• Most people know Earth Trust as the home of Wittenham Clumps, a hill in a rather flat part of Oxfordshire. However it also incorporates several areas of woodland, farmland (open for lambing days) and an arboretum. The nature reserve and Wittenham Clumps are open every day and are free to visit. Find out more here.
  • If you’d like to find out more about moths, check out this website. If you’re looking for a book we use the ‘Field Guide to the moths of Great Britain and Ireland’. It’s expensive but well worth the money (the illustrator was at the moth event; surprised my other half didn’t ask him to autograph his book).

34 thoughts on “Moths of Neptune Wood, Oxfordshire”

    1. Thanks Cheryl. We’ve thought about making a moth trap too, particularly after seeing the cost of purchasing a ready made one. I look forward to hearing about yours.

  1. Enjoyed reading this, and the pics are good. It is amazing at the no. of little creatures around. After seeing that there are 2400 species of moths in the UK, I checked out India and it is said there are about 10,000! My target is to spot and id at least 20.

  2. We’re really pleased you enjoyed the day! You’ve got some great photos, if it’s not too much trouble, and you’re happy for us to use them (with credit to you of course), would it be OK to email some of them to us? I can let you know which email address to use.

  3. Oh wow, how beautiful are some of those moths. I had know idea there were so many species and how amazing to find so many kinds in one place. #letkidsbekids

  4. I’ve never really taken to moths; but reading this post certainly puts them in a new light (no pun intended!). There are some beautiful colours shown; and some odd shapes too! Sounds like an interesting way to get to know part of nature 🙂 #letkidsbekids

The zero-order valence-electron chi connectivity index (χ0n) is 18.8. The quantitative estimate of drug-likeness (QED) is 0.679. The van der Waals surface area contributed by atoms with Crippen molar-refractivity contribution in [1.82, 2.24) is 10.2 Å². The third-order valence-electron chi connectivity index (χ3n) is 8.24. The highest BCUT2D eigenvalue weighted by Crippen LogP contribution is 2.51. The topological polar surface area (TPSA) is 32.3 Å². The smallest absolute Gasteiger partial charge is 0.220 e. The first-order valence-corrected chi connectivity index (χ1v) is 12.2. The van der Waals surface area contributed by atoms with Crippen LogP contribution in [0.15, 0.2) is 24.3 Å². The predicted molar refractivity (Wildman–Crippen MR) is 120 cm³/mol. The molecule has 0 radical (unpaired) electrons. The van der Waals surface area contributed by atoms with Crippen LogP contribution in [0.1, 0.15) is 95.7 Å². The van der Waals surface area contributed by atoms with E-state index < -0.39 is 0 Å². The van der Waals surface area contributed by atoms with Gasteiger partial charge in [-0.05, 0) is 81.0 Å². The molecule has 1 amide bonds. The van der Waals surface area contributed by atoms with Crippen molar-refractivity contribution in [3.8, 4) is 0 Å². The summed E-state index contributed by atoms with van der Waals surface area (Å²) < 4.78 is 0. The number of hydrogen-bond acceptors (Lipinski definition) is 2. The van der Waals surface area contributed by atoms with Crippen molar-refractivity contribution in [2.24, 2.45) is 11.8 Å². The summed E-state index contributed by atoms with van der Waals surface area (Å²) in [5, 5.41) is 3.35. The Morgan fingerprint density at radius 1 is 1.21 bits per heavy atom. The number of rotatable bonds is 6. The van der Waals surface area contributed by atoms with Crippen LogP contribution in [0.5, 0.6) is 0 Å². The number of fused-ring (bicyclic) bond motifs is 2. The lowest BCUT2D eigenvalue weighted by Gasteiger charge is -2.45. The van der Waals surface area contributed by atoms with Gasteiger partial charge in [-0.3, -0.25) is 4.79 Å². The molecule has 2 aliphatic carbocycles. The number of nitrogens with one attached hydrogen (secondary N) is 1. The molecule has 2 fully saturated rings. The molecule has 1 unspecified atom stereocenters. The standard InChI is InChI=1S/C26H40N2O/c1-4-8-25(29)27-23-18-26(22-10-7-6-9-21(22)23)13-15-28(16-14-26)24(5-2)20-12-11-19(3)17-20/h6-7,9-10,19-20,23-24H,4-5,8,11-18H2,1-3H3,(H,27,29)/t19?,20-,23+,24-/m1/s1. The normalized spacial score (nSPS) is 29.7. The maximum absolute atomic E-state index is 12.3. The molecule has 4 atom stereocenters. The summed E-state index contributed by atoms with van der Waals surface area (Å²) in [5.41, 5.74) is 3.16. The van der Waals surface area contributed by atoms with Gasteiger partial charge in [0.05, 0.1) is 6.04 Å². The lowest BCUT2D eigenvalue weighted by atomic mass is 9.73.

1. Thanks Nick. I think almost everyone likes butterflies but moths are (were) just that little bit harder to like!

  5. I had no idea there were so many different moths or that they could be quite colourful. Sounds like a great thing to visit and see.
    Thanks for linking #letKidsBeKids

    1. Thanks Rosie. Butterflies definitely get all the attention but I certainly see moths in a different light now (literally!).

  6. Wow, I didn’t know there were so many species of moth! I also didn’t realise they came in such a range of beautiful colours, they are certainly eye catching.
    They do look quite nice but I don’t think I could get too close, I’m terrified of moths and butterflies!

  7. Wow who knew that there were so many species of Moth in this country. I had no idea! What a great activity to get the kids involved in in terms of learning something new. And great photos even if you didn’t have your best camera! #countrykids

  8. I never knew there was so many species of moth. The ones they caught in the trap are really pretty and colourful, what a great experience to be part of. Thanks for linking up and sharing with Country Kids.

    1. Thanks Mary. We were the only family there during the moth trapping session but there were plenty of kids of all ages arriving as we left so I’m sure it would have been ok.